The Banshees of Inisherin
TIFF Special Presentations Section
Reviewed for Shockya.com by Abe Friedtanzer
Director: Martin McDonagh
Writer: Martin McDonagh
Cast: Colin Farrell, Brendan Gleeson, Kerry Condon, Barry Keoghan
Screened at: Royal Alexandria Theatre, Ontario, 9/17/22
Opens: September 13th, 2022 (Toronto International Film Festival)
Martin McDonagh is a very specific type of filmmaker. Both he and his brother John Michael have directed a number of films, very often starring actor Brendan Gleeson, that wrap dark drama in an outer comedic layer. It’s often not easy to tell whether to laugh or to cringe, and that’s what, for many, works so well about the brothers’ films. Devotees will be pleased to see a very familiar approach to Martin’s latest project, The Banshees of Inisherin, which feels like a totally fresh start plot-wise but soon reveals recognizable traits of his storytelling style, inviting audiences along for what feels like an absurdist comedy and turns into something else entirely.
In 1923 on the Irish island of Inisherin, Padraic (Colin Farrell) goes for a pint at the pub with his best friend Colm (Gleeson) every day. When Colm doesn’t answer the door one day, Padraic is surprised to find him later at the pub sitting by himself. Colm expresses bluntly that he just doesn’t like Padraic any more, requesting that he stop speaking to him. Padraic is at a loss, unaware of what he could have done to upset his friend, and continues to push Colm and others to sort it out. Unamused and tired of this dull influence on his life, Colm makes clear that he is serious, telling Padraic that he will cut off one of his own fingers if he doesn’t stop bothering him.
That setup doesn’t feel terribly sophisticated, and there’s a great deal of repetition in it as Padraic continually asks for clarification and everyone tells him the same thing. This film reunites Martin’s In Bruges costars Farrell and Gleeson, though they’re playing radically different roles. Farrell is an upbeat, well-meaning idiot, while Gleeson is a humorless musician who just wants to be left alone. It’s a dark part for Gleeson, who in previous McDonagh collaborations like The Guard and Calvary was a source of humor and a softer if similarly serious character, respectively. The two definitely work well together, and their interactions make for an engaging if not entirely fulfilling viewing experience.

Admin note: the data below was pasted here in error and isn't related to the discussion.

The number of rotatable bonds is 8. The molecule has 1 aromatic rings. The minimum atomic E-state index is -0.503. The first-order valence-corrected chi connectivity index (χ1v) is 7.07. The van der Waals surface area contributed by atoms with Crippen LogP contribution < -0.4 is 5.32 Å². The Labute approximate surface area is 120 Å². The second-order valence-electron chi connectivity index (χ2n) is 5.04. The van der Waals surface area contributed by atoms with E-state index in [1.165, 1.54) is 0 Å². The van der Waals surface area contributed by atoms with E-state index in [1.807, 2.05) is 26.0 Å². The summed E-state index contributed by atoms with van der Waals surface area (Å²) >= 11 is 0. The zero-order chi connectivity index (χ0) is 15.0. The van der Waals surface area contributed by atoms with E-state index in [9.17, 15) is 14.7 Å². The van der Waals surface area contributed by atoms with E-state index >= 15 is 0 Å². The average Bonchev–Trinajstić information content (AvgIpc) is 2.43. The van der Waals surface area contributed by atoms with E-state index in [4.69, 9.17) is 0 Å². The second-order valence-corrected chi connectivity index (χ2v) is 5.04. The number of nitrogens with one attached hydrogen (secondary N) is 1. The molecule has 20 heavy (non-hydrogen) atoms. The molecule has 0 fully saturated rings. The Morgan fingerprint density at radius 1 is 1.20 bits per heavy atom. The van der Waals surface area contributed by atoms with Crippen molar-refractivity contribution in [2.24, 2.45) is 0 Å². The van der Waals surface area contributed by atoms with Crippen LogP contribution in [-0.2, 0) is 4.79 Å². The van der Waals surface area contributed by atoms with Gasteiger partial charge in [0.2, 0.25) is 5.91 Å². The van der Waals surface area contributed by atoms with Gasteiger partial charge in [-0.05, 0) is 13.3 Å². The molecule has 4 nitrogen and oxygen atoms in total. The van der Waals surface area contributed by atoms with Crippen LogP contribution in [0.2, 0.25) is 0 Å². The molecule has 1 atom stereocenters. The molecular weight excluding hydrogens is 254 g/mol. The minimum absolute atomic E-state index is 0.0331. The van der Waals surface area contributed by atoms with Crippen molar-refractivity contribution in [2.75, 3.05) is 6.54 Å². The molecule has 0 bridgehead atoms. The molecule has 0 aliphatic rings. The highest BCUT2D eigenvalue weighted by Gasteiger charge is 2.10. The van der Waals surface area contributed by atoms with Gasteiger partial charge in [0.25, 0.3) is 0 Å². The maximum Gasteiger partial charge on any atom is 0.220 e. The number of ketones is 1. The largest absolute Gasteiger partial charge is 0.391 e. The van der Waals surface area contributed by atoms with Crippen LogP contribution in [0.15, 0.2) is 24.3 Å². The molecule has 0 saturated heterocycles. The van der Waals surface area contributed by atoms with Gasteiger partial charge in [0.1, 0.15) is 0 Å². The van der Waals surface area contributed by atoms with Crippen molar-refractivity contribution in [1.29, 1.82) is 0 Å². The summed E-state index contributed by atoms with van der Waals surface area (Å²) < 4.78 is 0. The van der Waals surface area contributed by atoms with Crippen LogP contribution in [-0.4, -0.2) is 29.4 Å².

There are also two welcome new additions to the McDonagh repertoire. Barry Keoghan, who has appeared in films like Dunkirk and The Killing of a Sacred Deer, portrays the one man less well-regarded than Padraic on the island, the wayward son of the local policeman who hasn’t accomplished much and always almost says the right thing. Kerry Condon, who did appear in a small role in Martin’s Three Billboards Outside Ebbing, Missouri, is the definitive standout of the film as Padraic’s sister, who knows there is more to life than her miserable existence of getting her brother out of trouble and keeping his precious donkey from entering their home. Keoghan and Condon anchor some of the film’s most memorable and potent scenes.
The Banshees of Inisherin ultimately repeats the same problems as Martin’s last film, Three Billboards. While audiences may be laughing hysterically at the absurdity and banality of two grown men so publicly ending their friendship for no apparent reason, the dramatic pivots in the script feel far too sharp, and it’s often hard to tell where the film is going. It’s undeniably creative and clever, but it just doesn’t feel like a cohesive whole. There are moments that feel like they serve no purpose yet are impactful, while others that should be germane fall flat. It makes for an unsettling end product, one that may frustrate as much as it delights and enthralls.
Story – B-
Acting – B
Technical – B
Overall – B-